The University of Montana on Friday announced it’s largest grant in school history, a $33.4 million award from the National Institutes of Health for the development of opioid vaccines and their clinical trials.
The funding covers two Phase 1 clinical trials of opioid vaccines developed by UM’s Center for Translational Medicine. The collaboration includes Inimmune Corp. in Missoula and the University of Minnesota.
Dr. Jay Evans, the principle investigator on the award and director of UM’s Center for Translational Medicine, said the funding will boost the school’s ongoing research on the development of an opioid vaccine and serves as “validation of our world-class research team at UM.”
“It will allow us to advance lead opioid vaccine candidates to Phase I human clinical trials and better understand the safety and efficacy of our vaccine adjuvants, which early research has shown will be needed to increase the quantity and quality of the anti-drug antibody response in people with opioid addictions,” Evans said.
Scott Whittenburg, UM vice president for research and creative scholarship, said the award demonstrates UM’s continued commitment to using its research faculty and facilities to address problems of concern to the country and Montana.
“Drug addiction is an on-going concern to the state, where roughly half of all deaths from drug overdoses are due to opioids,” Whittenburg said. “The development of an adjuvant vaccine for treatment of opioid addiction is key to overcoming a major health issue for the state.”
UM received one of only two awards granted from the latest round of funding. UM collaborators at Boston Children’s Hospital were the other recipient. Both institutions are working in partnership with Missoula’s Inimmune Corp., a start-up company located in UM’s business incubator, MonTEC.
“The public-private partnership between UM and Inimmune provides a critical mechanism to advance multiple vaccine research programs to human clinical trials for the benefit of patients,” said David Burkhart, the COO at Inimmune Corp. and co-investigator on the award.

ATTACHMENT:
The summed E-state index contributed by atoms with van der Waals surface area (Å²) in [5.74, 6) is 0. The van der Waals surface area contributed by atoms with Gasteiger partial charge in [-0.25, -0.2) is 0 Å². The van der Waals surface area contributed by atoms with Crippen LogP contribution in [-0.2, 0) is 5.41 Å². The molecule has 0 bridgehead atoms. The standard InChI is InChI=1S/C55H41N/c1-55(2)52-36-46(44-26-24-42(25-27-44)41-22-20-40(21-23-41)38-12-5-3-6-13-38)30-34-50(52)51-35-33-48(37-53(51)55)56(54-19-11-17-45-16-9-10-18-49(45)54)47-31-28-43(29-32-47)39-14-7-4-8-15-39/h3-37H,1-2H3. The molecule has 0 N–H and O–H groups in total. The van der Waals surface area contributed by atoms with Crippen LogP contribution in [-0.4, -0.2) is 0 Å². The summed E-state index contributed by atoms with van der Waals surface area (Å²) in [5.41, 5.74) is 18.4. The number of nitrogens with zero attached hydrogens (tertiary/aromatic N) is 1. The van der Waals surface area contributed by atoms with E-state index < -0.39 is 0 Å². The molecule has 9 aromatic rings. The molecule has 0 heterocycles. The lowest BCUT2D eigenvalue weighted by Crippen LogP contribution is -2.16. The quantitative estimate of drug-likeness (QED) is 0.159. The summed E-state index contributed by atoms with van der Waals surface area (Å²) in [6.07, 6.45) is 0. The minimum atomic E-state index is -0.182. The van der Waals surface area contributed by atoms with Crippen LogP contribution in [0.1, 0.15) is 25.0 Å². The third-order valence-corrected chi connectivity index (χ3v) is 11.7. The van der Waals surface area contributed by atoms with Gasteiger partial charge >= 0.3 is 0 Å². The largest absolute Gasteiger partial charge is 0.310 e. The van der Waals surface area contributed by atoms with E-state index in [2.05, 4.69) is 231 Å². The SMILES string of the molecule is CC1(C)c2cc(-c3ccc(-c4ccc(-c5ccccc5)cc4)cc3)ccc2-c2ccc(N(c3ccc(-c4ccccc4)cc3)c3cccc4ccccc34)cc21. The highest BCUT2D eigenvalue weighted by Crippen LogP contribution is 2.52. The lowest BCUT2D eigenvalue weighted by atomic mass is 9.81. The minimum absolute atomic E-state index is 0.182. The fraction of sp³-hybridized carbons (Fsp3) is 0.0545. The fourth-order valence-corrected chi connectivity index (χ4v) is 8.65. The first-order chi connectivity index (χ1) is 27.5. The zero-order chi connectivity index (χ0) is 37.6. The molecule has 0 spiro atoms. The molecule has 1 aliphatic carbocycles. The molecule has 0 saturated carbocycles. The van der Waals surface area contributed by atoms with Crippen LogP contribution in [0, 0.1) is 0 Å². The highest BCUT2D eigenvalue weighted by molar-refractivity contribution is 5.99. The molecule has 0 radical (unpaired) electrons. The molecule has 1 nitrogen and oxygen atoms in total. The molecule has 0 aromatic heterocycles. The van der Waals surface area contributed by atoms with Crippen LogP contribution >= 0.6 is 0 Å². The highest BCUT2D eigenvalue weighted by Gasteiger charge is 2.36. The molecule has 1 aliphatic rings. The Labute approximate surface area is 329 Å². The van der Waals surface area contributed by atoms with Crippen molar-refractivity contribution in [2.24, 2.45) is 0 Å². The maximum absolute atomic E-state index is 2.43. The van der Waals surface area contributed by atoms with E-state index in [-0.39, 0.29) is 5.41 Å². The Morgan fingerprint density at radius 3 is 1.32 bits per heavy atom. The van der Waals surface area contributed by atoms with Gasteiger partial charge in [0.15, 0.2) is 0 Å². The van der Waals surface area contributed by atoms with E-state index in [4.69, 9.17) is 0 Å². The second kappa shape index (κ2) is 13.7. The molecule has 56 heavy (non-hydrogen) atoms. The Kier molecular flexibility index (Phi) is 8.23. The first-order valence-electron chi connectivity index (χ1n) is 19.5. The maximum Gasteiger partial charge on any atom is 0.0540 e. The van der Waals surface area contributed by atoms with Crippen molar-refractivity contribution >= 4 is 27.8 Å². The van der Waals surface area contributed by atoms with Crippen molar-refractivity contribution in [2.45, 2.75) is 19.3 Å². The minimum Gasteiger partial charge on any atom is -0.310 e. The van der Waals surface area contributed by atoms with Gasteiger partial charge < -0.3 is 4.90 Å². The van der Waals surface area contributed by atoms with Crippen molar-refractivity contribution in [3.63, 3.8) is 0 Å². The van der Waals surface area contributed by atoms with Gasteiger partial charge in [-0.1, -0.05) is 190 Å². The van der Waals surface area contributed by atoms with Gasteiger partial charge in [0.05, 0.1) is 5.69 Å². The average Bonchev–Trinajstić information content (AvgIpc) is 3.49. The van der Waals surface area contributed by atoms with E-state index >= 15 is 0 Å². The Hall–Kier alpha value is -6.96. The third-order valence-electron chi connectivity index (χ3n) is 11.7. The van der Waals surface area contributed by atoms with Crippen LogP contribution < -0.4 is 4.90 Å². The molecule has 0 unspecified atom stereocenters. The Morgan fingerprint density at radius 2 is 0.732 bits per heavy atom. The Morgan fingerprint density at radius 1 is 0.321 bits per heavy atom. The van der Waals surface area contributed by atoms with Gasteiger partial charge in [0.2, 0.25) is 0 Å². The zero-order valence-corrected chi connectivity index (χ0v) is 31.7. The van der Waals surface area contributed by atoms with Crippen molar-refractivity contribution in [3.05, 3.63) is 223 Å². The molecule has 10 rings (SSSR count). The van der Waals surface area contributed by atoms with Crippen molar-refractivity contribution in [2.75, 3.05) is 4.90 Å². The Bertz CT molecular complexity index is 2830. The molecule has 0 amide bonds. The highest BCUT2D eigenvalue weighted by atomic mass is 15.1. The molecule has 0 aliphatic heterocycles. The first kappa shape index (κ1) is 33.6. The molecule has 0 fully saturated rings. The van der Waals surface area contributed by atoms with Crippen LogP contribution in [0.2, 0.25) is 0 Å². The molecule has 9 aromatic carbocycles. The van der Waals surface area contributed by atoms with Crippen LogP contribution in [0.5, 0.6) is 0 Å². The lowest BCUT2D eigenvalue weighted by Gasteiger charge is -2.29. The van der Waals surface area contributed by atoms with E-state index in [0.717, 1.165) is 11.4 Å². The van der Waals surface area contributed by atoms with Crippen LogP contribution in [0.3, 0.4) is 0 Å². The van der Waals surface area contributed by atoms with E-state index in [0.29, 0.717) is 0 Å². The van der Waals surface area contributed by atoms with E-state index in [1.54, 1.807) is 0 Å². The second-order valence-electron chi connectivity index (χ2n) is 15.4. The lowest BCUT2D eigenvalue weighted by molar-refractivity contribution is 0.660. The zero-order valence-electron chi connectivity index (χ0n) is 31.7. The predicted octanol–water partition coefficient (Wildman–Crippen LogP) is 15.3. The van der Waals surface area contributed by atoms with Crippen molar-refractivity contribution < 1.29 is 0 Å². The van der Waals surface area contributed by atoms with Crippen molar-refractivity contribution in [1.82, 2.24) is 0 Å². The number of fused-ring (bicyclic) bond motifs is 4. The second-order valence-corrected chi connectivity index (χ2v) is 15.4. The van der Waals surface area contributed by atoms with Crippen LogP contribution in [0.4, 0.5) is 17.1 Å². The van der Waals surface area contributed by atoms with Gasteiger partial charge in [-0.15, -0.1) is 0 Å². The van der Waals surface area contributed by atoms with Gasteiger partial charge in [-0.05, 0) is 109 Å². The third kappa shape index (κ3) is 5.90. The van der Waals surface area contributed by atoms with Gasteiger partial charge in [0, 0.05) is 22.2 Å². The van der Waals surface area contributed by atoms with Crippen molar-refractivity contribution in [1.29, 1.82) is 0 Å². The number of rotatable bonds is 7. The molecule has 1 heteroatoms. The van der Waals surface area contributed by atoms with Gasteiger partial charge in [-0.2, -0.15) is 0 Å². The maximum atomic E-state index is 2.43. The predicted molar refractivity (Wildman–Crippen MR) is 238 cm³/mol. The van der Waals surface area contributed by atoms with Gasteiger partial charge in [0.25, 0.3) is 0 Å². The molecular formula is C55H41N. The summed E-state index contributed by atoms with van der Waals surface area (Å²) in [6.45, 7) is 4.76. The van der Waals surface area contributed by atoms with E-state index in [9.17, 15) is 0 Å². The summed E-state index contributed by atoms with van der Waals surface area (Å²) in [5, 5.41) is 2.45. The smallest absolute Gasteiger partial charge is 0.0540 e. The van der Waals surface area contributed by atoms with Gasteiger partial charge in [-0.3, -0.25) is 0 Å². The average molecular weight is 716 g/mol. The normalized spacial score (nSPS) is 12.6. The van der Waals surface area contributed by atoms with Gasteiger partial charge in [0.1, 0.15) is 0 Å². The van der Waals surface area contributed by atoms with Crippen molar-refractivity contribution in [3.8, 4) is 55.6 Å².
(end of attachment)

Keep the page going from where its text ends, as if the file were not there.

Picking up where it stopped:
Other collaborators on the UM Opioid Vaccine award include Marco Pravetoni and Dr. Sandy Comer from Columbia University. Both are experts in opioid addiction and drug-addiction vaccine clinical trials.
“The growing success of the Center for Translational Medicine and its business partner, Inimmune Corp, demonstrates the value of a tightly coupled public/private partnership that provides economic growth for the community while working to solve issues critical to the state,” said Whittenburg.
The award adds to the growing national recognition of UM’s work in vaccine development and funding for development and trials. The center is currently in the middle of a five-year, $17.2 million contract to develop a universal flu vaccine.
This spring, the NIH also awarded the center $3.7 million to advance a COVID-19 vaccine candidate. UM’s COVID work garnered UM a ranking in Successful Student’s Top 10 list for “Best Universities Solving the Coronavirus Pandemic,” joining schools like Harvard and Oxford.
“When our nation’s healthcare, environmental, and business leaders are looking to invest in world-class research, they are turning to UM,” said UM President Seth Bodnar. “That is one of the reasons we have seen UM’s research expenditures grow by more than 90% in the past six years. This award will further strengthen the efforts of our vaccine research team to develop life-saving solutions to some of our world’s biggest problems.”